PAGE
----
2. Taking the Plea: The judge must determine that the plea is voluntarily, and inform the D on the record:

    1. The nature of the charge

    2. The maximum authorized sentence and any mandatory minimum sentence

    3. That he has a right not to plead guilty, and that if he does plead guilty, he waives the right to a jury trial.

  3. 4 Good Bases for Withdrawing a Guilty Plea After Sentence

    1. The plea was involuntary

    2. Lack of jurisdiction

    3. Ineffective assistance of counsel

    4. Failure of the prosecutor to keep an agreed upon plea bargain*

XI. Sentencing

  1. Generally, the D may not be given a harsher sentence of re-trail after a successful appeal.

  2. The Death Penalty

    1. Any death penalty statute that does not give the D a chance to present mitigating facts and circumstances is unconstitutional.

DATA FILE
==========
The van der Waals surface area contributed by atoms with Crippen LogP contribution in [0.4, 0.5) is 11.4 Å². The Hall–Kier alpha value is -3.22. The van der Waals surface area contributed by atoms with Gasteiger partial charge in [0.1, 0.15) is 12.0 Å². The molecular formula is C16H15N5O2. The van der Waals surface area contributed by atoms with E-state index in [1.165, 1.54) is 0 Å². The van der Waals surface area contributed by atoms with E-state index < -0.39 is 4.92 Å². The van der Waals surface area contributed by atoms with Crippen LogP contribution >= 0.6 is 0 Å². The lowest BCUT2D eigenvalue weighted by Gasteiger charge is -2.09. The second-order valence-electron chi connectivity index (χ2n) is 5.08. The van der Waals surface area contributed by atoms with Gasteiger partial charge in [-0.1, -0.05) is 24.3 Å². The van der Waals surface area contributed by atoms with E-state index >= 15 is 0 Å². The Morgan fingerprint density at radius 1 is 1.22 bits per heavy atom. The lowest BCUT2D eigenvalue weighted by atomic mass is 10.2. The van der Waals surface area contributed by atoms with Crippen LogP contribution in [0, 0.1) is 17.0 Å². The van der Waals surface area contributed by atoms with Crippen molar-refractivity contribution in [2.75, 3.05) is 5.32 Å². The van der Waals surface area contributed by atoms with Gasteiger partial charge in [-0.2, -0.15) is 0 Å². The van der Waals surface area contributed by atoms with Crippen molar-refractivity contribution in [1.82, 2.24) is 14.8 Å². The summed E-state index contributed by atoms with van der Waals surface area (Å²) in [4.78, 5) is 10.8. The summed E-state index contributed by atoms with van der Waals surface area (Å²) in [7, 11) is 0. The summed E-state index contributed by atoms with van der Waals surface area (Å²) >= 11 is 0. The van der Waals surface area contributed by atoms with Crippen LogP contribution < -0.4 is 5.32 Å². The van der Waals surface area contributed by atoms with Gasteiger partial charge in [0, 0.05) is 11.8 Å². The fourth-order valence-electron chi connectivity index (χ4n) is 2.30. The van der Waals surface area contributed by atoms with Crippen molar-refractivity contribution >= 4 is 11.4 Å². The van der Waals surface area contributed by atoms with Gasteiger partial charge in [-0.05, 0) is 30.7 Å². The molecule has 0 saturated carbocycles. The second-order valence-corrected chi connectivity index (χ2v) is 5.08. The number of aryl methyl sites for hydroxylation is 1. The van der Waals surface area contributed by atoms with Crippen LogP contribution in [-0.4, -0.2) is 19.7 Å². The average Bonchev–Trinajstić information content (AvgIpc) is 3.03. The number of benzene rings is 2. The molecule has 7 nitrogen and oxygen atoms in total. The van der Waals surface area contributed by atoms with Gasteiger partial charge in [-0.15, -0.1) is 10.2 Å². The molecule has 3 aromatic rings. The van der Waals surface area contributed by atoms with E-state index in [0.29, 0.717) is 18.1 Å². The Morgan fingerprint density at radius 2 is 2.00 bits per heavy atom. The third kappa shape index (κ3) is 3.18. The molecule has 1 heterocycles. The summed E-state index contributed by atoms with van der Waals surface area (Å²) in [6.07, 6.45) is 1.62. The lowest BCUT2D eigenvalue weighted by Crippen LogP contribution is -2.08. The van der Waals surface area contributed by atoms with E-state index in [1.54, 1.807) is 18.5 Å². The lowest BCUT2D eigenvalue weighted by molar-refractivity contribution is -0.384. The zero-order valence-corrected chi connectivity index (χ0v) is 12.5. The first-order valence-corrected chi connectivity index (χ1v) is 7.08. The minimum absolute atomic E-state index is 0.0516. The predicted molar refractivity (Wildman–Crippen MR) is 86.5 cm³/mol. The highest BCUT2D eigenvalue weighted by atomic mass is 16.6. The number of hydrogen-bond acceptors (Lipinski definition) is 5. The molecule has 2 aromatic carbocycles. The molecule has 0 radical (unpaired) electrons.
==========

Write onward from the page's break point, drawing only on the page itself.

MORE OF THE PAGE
2. There can be no automatic category for imposition of the death penalty.

    3. The state may not by statute limit the mitigating factors; all relevant mitigating evidence must be admissible or the statute is unconstitutional.

    4. Only a jury and not a judge may determine the aggravating factors justifying imposition of the death penalty.

XII. Double Jeopardy

  1. Generally, once jeopardy attaches, the defendant may not be retrial for the same offense.

  2. When does jeopardy attach?

    1. At a jury trial when the jury is sworn

    2. At a judge trial when the first witness is sworn

    3. Generally, jeopardy does not attach when the proceedings are civil.

  3. Same Offense

    1. Generally, two crimes do not constitute the same offense if each crime requires proof of an additional element the other does not.

    2. Lesser included offenses (e.g. robbery = larceny + assault): being put in jeopardy for the greater offense bars retrial or the lesser offense. Being put in jeopardy for the lesser offense bars retrial or the greater offense (except for battery that escalates to murder when the victim dies).

    3. Separate Sovereigns: prohibition against double jeopardy does not apply to trials by separate sovereigns. Thus, a person may be tried for the same conduct by both the state and federal government or by two states. But not by a state and its municipalities.